It sounds as though we might finally see some action on the budget. But, then again, that might just be what they want us to think.
If I sound paranoid, it’s only because I’m delirious after seven months of budget yammering.
Anyway, my point is this: With GOP lawmakers working toward dueling deals with Democrats and Governor Jan Brewer, both sides might feel a bit more pressure to capitulate. If Republican lawmakers can’t get what they want from the Democratic minority, then they can fall back and work out something with the governor – or vice versa.
It seems like simple strategy. Work one against the other. If not for the political consequences of going to Democrats earlier on, this tactic might have played out months earlier. How would it have looked, after all, if Republicans, with a solid majority in the Legislature and a Republican on the Ninth Floor, had gone willingly to Democrats in, say, April?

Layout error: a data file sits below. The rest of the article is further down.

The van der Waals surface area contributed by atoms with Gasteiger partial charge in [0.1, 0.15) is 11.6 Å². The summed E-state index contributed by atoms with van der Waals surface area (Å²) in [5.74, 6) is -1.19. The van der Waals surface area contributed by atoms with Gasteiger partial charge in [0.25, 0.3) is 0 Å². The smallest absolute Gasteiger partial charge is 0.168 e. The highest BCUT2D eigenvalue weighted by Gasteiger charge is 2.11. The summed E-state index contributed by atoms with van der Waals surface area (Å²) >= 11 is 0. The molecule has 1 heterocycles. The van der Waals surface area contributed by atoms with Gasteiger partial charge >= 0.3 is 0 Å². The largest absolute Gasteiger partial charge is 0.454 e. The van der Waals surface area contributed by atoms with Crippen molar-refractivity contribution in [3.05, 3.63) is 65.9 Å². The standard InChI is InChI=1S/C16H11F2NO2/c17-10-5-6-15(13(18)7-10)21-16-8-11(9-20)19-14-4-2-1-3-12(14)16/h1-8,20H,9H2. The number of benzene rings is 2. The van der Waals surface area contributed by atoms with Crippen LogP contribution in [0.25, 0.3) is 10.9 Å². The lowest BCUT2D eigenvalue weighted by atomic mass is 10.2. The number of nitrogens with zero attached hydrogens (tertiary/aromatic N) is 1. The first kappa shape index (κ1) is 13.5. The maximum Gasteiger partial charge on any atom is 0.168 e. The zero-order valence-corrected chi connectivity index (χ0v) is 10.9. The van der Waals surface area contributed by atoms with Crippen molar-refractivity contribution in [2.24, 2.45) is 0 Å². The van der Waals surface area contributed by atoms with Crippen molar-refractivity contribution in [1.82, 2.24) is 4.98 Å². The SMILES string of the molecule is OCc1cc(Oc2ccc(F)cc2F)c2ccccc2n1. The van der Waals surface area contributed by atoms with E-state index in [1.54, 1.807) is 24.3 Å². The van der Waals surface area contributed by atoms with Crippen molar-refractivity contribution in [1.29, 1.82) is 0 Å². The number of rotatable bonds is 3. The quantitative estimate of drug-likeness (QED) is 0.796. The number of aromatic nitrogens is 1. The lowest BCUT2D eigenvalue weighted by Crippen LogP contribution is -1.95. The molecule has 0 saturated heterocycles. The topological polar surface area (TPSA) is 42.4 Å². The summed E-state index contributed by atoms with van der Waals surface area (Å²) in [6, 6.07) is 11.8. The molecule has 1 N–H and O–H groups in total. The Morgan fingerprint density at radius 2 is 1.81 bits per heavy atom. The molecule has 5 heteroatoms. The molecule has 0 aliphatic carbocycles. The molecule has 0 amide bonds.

Plus, Republicans may actually have thought they could string something together among themselves in the final days of the regular session, a magical time that sometimes turns idealists into pragmatists. Perhaps their rank-and-file would relent and agree to a sales tax referral, or maybe Brewer would buckle and let the whole thing slide.
But neither of those things happened, and here we are 27 days into the fiscal year without a budget. We’re one of only a few states still stuck in this purgatory.
Some lawmakers have said a deal is near and an agreement might be struck within a week or so. But which deal? The one with Democrats, or the one with Brewer? Actually, it may serve GOP leaders well to give the impression that they’re about to close the deal on both ends.
In any case, it wouldn’t be the first time that everyone was fooled into thinking a budget agreement was in hand. I, for one, started holding my breath on June 30.